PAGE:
- Woolwoths-owned venues fined for giving gamblers free alcohol
- 5G misinformation is spreading within our government – how did this happen?
- The dark side of Australia’s cashless society
- I have a foolproof way to identify fake news, I call it the “Dave Test”
- Out of pocket medical costs mean many Australians are opting to stay ill: Experts
Rich Jackson’s Weekly Long Reads: 18 hours in Tel Aviv’s bus station, online churches, the myth of the “good” war and PB’s Editor’s choice – being a shoe model…
This article takes apart this concept that has built up in collective imagination of western societies surrounding the first world war being the bad war and the second world war being the good war, one fought for noble intentions. As Wheatcroft says:
“The notion that the second world war was finer and nobler than the first is highly dubious in itself, since it sanitises so much, from the slaughter of civilians by Allied bombing to the gang rape of millions of women by our Russian allies at the moment of victory.”
This is one of those online churches where anyone can be ordained as a minister. You don’t need a denomination or even religious belief; you just sign a document, pay a registration fee and then “bam!” – you’re wearing a linen shirt on a beach officiating your friend’s wedding. The article examines the history and philosophy behind the numerous branches and offshoots of this modern religion, discussing the debate behind the ethos or raison d’etre of online churches: are they real or a racket? Personally I’m just happy if it makes weddings more lively. At a park in Sydney two weeks ago, I cracked open a beer and watched some circus entertainers/hipsters celebrate a wedding; they closed the ceremony by throwing pies at each other, then covered in whipped cream, the bride and groom kissed. Best wedding episode ever.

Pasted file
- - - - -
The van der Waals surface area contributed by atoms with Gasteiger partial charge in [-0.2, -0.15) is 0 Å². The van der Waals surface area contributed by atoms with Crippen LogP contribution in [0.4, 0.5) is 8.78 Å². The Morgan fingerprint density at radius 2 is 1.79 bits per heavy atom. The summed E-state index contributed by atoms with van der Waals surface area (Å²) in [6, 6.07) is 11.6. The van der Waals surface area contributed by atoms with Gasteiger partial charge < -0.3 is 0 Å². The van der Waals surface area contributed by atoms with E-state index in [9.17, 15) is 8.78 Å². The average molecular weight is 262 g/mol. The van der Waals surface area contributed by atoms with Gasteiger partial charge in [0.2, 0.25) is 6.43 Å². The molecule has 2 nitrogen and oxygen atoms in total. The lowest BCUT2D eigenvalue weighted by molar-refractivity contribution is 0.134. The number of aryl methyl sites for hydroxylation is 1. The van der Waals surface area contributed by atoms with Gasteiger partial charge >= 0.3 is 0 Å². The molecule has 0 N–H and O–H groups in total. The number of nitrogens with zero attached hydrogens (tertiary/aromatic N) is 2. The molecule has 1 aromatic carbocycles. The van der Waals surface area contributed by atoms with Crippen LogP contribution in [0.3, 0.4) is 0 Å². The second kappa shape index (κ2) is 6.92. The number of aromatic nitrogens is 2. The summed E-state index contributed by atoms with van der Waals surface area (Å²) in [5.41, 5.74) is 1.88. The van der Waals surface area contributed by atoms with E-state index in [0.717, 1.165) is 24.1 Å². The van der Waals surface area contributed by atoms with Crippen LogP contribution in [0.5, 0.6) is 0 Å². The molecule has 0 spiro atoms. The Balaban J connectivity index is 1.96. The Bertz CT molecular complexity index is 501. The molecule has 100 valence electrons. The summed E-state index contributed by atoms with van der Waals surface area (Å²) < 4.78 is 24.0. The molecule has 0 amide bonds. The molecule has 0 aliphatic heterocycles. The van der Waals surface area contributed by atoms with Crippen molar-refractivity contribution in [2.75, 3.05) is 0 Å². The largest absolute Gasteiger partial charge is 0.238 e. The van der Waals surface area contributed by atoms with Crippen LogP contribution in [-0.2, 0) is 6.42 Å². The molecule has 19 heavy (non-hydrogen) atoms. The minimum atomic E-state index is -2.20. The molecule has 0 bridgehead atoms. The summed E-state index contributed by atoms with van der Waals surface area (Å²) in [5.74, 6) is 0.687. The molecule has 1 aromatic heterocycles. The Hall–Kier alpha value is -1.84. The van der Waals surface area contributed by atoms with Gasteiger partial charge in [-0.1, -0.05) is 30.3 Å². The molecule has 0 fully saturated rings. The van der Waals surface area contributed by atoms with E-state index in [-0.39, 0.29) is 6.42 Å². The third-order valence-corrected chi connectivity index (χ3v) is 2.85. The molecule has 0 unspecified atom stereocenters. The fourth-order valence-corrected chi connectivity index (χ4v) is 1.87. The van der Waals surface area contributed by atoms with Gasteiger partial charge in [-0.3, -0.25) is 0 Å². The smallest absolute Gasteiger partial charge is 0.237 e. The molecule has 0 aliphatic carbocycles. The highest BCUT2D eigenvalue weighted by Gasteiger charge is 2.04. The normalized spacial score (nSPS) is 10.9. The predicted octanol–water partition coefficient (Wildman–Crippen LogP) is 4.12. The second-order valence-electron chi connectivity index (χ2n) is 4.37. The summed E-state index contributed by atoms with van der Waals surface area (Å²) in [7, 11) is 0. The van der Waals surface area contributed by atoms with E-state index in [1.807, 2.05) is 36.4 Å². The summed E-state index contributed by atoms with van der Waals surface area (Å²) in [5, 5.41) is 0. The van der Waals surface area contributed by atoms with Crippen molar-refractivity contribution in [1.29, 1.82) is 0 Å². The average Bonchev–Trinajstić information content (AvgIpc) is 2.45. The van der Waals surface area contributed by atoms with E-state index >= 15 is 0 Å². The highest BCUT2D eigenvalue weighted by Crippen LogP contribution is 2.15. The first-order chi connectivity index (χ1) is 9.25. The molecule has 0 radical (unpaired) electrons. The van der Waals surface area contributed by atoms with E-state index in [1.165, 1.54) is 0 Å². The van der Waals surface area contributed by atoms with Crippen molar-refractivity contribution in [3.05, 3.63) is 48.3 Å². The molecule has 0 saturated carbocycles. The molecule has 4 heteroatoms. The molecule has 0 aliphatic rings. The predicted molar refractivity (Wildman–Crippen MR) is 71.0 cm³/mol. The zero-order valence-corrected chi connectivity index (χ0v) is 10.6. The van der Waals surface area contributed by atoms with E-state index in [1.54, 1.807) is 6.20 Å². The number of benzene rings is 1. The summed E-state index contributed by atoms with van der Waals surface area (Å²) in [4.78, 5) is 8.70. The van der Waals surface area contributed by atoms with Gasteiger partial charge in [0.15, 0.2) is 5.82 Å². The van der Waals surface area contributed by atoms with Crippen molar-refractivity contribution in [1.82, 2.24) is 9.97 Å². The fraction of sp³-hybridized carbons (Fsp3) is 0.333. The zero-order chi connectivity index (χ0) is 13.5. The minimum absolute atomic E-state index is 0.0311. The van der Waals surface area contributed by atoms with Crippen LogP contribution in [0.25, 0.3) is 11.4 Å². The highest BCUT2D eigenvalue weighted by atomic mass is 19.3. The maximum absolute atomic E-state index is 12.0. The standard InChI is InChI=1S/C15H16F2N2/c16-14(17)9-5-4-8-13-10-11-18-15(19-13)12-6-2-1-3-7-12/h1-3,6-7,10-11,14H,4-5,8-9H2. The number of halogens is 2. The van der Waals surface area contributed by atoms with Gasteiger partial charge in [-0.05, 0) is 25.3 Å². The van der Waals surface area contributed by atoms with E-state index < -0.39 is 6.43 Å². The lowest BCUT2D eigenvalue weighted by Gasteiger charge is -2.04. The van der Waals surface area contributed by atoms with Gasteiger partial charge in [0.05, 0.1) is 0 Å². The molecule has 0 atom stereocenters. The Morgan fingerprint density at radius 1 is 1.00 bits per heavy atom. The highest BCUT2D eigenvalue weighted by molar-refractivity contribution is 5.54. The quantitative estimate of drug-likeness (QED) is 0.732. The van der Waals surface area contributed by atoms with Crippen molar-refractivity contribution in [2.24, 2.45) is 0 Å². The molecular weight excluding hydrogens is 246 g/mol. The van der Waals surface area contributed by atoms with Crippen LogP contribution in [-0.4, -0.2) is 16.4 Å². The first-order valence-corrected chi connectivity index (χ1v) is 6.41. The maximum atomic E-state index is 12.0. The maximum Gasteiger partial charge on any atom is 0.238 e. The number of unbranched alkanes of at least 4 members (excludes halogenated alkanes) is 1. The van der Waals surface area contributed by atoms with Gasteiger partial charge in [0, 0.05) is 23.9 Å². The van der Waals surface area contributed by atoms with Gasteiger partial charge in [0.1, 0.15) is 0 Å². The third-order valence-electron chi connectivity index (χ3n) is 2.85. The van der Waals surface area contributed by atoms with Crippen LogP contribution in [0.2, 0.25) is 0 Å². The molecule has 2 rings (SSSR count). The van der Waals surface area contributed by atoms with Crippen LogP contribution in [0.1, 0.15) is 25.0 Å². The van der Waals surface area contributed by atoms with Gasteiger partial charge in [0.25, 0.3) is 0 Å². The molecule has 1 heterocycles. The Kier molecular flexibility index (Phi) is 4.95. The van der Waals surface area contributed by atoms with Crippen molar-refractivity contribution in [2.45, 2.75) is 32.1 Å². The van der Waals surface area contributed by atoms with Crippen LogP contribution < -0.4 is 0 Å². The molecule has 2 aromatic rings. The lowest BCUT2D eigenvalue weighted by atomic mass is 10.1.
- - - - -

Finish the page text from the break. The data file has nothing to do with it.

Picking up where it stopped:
A great people-watching story. The author heads to the Tel Aviv bus station, a concrete coliseum of poky little restaurants and cafes, a plethora of shops and services that flog a strange selection of items including, “dog toys in the likeness of former Iranian President Mahmoud Ahmadinejad or assassinated Libyan President Muammar Gaddafi.” In total, she spends 18 hours watching the comings and goings of people including religious folks, Israeli soldiers, tourists and members of the general public, and explores the sprawling station which is seen as the “most reviled place in the country, seen by most Israelis as a hub of prostitution and crime in Neve Sha’anan, a working class south Tel Aviv neighbourhood.”
For creatives out there like me who have worked all manner of other jobs to support their creative pursuits, this article will resonate pretty darn well! It might also provide a little inspiration about how to make some extra bucks for those of us who have been told “You have a great face…for radio…” Yeah thanks for that…